One of the most powerful features of REDHAWK is the deployment of its Waveforms (also known as Applications).  In this article we’ll look at the impact of each of these elements through some brief descriptions and the interactive image at the bottom.

Note: The interactive graphic works best using WebKit-based browsers such as Google Chrome or Safari.  Also, you must have the ability to view SVG images and run JavaScript.

Components

Components can have several implementations each potentially having its own set of dependencies and making use of either C++, Java, or Python.  These dependencies must be met by special classes of Devices: Executable or Loadable.  For example, the dependency could require a CPU architecture (ARM, x86, etc.), a resource allocation of memory, or the ability to load or save files.  These dependencies result in allocation calls on the Device in question which then responds with whether or not it could meet the dependencies.

Waveforms

Each Waveform is described as a collection of Components.  Similar to Components, Waveforms can also have dependencies (called a usesdevice relationship) for automating the connection of ports to external entities (most commonly, Devices).  And similar to Component dependencies, launching the Waveform will result in allocation calls on the Devices until a suitable candidate is found.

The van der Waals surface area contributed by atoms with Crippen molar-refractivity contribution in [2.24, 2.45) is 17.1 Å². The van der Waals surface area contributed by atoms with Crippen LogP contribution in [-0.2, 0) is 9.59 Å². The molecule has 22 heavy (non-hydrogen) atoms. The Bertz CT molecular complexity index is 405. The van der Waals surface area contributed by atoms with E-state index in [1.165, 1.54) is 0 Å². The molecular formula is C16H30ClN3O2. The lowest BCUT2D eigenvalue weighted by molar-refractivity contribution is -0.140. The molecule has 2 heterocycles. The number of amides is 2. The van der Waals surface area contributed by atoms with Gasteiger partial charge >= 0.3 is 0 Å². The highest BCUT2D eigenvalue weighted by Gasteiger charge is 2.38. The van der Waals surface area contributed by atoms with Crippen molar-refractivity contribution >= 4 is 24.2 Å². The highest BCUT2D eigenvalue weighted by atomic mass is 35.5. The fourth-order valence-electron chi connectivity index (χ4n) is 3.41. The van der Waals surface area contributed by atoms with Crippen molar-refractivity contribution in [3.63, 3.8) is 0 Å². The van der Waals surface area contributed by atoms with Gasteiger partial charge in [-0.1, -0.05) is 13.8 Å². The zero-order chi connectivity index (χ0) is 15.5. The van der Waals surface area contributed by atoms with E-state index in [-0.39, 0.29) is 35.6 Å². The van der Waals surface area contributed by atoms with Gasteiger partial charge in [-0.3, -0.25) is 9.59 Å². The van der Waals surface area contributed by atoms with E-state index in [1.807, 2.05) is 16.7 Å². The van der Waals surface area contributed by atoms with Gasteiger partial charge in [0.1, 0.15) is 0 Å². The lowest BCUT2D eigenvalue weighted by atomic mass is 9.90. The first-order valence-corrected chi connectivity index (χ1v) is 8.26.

Another type of dependency specified in a Waveform is collocation.  This feature groups the dependencies of several Components so that all are deployed to the same Device.  Indirectly then, this type of dependency also results in allocation calls on the Devices.

Deployment

In a nutshell, REDHAWK deployment process consists of launching a unique instance of a Waveform if resources exist in the REDHAWK Domain to support all of the dependencies of the Waveform, its Components, and any specified collocations.  The process is a round robin among all resources in the system until each dependency, or group of dependencies, can be met.

Interactive Training

The interactive elements are each Component, the receiver Device in Node A, and the different deployment options (bottom left).  Each Component has its own specific dependencies and implementations.

The two connections created by the usesdevice relationship are an example of a Frontend Interface for a Digital Tuner (DT).  A single relationship would be described in the Waveform, but both ports would use it for pre-configuring a suitable digital tuner Device and then establishing the data and control connections (data* and *_DT, respectively).